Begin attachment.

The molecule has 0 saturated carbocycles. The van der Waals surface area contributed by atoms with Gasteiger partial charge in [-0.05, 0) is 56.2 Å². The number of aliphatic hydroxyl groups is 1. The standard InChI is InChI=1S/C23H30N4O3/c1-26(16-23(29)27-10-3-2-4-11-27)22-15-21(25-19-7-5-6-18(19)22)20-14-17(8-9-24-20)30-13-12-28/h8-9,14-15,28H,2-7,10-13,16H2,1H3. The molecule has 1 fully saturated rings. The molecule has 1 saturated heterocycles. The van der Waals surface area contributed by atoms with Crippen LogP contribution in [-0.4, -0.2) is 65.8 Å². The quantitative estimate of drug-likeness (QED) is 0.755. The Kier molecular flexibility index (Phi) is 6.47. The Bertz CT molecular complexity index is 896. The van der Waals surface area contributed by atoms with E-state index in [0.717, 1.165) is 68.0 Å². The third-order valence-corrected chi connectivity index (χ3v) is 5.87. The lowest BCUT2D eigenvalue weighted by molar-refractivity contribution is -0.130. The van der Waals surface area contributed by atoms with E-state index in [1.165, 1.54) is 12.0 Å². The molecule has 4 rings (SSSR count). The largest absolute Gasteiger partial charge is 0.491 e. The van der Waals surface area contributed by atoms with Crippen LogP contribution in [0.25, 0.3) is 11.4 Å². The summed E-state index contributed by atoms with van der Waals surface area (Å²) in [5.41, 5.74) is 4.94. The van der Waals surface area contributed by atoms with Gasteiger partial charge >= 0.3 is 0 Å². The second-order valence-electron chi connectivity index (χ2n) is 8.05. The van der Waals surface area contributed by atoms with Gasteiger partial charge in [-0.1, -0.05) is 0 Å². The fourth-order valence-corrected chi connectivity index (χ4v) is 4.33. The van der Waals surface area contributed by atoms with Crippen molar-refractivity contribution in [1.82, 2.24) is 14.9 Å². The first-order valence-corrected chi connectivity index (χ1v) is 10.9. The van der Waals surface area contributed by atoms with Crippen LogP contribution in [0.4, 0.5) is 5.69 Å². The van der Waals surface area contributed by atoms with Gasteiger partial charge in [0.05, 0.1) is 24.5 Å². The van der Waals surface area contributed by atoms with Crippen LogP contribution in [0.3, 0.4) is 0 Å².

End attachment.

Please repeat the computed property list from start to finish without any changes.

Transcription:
The molecule has 0 saturated carbocycles. The van der Waals surface area contributed by atoms with Gasteiger partial charge in [-0.05, 0) is 56.2 Å². The number of aliphatic hydroxyl groups is 1. The standard InChI is InChI=1S/C23H30N4O3/c1-26(16-23(29)27-10-3-2-4-11-27)22-15-21(25-19-7-5-6-18(19)22)20-14-17(8-9-24-20)30-13-12-28/h8-9,14-15,28H,2-7,10-13,16H2,1H3. The molecule has 1 fully saturated rings. The molecule has 1 saturated heterocycles. The van der Waals surface area contributed by atoms with Crippen LogP contribution in [-0.4, -0.2) is 65.8 Å². The quantitative estimate of drug-likeness (QED) is 0.755. The Kier molecular flexibility index (Phi) is 6.47. The Bertz CT molecular complexity index is 896. The van der Waals surface area contributed by atoms with E-state index in [0.717, 1.165) is 68.0 Å². The third-order valence-corrected chi connectivity index (χ3v) is 5.87. The lowest BCUT2D eigenvalue weighted by molar-refractivity contribution is -0.130. The van der Waals surface area contributed by atoms with E-state index in [1.165, 1.54) is 12.0 Å². The molecule has 4 rings (SSSR count). The largest absolute Gasteiger partial charge is 0.491 e. The van der Waals surface area contributed by atoms with Crippen LogP contribution in [0.25, 0.3) is 11.4 Å². The summed E-state index contributed by atoms with van der Waals surface area (Å²) in [5.41, 5.74) is 4.94. The van der Waals surface area contributed by atoms with Gasteiger partial charge >= 0.3 is 0 Å². The second-order valence-electron chi connectivity index (χ2n) is 8.05. The van der Waals surface area contributed by atoms with Gasteiger partial charge in [-0.1, -0.05) is 0 Å². The fourth-order valence-corrected chi connectivity index (χ4v) is 4.33. The van der Waals surface area contributed by atoms with Crippen molar-refractivity contribution in [1.82, 2.24) is 14.9 Å². The first-order valence-corrected chi connectivity index (χ1v) is 10.9. The van der Waals surface area contributed by atoms with Crippen LogP contribution in [0.4, 0.5) is 5.69 Å². The van der Waals surface area contributed by atoms with Gasteiger partial charge in [0.05, 0.1) is 24.5 Å². The van der Waals surface area contributed by atoms with Crippen LogP contribution in [0.3, 0.4) is 0 Å².